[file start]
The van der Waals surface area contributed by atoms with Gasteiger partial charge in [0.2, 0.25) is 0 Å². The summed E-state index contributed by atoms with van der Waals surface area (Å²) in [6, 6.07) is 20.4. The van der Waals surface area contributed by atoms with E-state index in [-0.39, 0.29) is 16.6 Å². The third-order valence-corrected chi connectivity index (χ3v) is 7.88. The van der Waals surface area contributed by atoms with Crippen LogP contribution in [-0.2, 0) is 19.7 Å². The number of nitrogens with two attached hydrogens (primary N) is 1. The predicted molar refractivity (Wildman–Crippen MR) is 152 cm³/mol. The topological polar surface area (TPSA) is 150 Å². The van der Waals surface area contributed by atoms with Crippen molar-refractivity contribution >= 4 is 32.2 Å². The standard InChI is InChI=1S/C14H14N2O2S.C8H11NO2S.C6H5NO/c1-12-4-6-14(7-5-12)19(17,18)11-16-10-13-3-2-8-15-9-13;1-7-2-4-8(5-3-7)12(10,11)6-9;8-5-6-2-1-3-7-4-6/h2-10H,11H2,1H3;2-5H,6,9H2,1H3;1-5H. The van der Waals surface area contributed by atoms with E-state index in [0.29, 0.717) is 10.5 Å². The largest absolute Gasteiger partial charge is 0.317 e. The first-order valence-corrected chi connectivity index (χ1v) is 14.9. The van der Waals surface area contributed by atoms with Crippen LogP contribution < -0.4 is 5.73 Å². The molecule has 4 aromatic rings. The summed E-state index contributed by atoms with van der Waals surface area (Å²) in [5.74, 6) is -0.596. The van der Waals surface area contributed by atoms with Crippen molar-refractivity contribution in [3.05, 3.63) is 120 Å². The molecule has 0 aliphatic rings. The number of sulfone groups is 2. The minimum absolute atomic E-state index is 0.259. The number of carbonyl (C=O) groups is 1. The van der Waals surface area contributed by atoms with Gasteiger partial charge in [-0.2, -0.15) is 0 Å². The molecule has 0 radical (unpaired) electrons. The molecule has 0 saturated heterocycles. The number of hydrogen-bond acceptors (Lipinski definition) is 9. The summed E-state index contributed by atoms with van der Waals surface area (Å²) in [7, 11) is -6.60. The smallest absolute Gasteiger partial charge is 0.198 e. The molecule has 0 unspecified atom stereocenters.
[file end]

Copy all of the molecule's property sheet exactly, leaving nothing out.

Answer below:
The van der Waals surface area contributed by atoms with Gasteiger partial charge in [0.2, 0.25) is 0 Å². The summed E-state index contributed by atoms with van der Waals surface area (Å²) in [6, 6.07) is 20.4. The van der Waals surface area contributed by atoms with E-state index in [-0.39, 0.29) is 16.6 Å². The third-order valence-corrected chi connectivity index (χ3v) is 7.88. The van der Waals surface area contributed by atoms with Crippen LogP contribution in [-0.2, 0) is 19.7 Å². The number of nitrogens with two attached hydrogens (primary N) is 1. The predicted molar refractivity (Wildman–Crippen MR) is 152 cm³/mol. The topological polar surface area (TPSA) is 150 Å². The van der Waals surface area contributed by atoms with Crippen molar-refractivity contribution >= 4 is 32.2 Å². The standard InChI is InChI=1S/C14H14N2O2S.C8H11NO2S.C6H5NO/c1-12-4-6-14(7-5-12)19(17,18)11-16-10-13-3-2-8-15-9-13;1-7-2-4-8(5-3-7)12(10,11)6-9;8-5-6-2-1-3-7-4-6/h2-10H,11H2,1H3;2-5H,6,9H2,1H3;1-5H. The van der Waals surface area contributed by atoms with E-state index in [0.29, 0.717) is 10.5 Å². The largest absolute Gasteiger partial charge is 0.317 e. The first-order valence-corrected chi connectivity index (χ1v) is 14.9. The van der Waals surface area contributed by atoms with Crippen LogP contribution < -0.4 is 5.73 Å². The molecule has 4 aromatic rings. The summed E-state index contributed by atoms with van der Waals surface area (Å²) in [5.74, 6) is -0.596. The van der Waals surface area contributed by atoms with Crippen molar-refractivity contribution in [3.05, 3.63) is 120 Å². The molecule has 0 aliphatic rings. The number of sulfone groups is 2. The minimum absolute atomic E-state index is 0.259. The number of carbonyl (C=O) groups is 1. The van der Waals surface area contributed by atoms with Gasteiger partial charge in [-0.2, -0.15) is 0 Å². The molecule has 0 radical (unpaired) electrons. The molecule has 0 saturated heterocycles. The number of hydrogen-bond acceptors (Lipinski definition) is 9. The summed E-state index contributed by atoms with van der Waals surface area (Å²) in [7, 11) is -6.60. The smallest absolute Gasteiger partial charge is 0.198 e. The molecule has 0 unspecified atom stereocenters.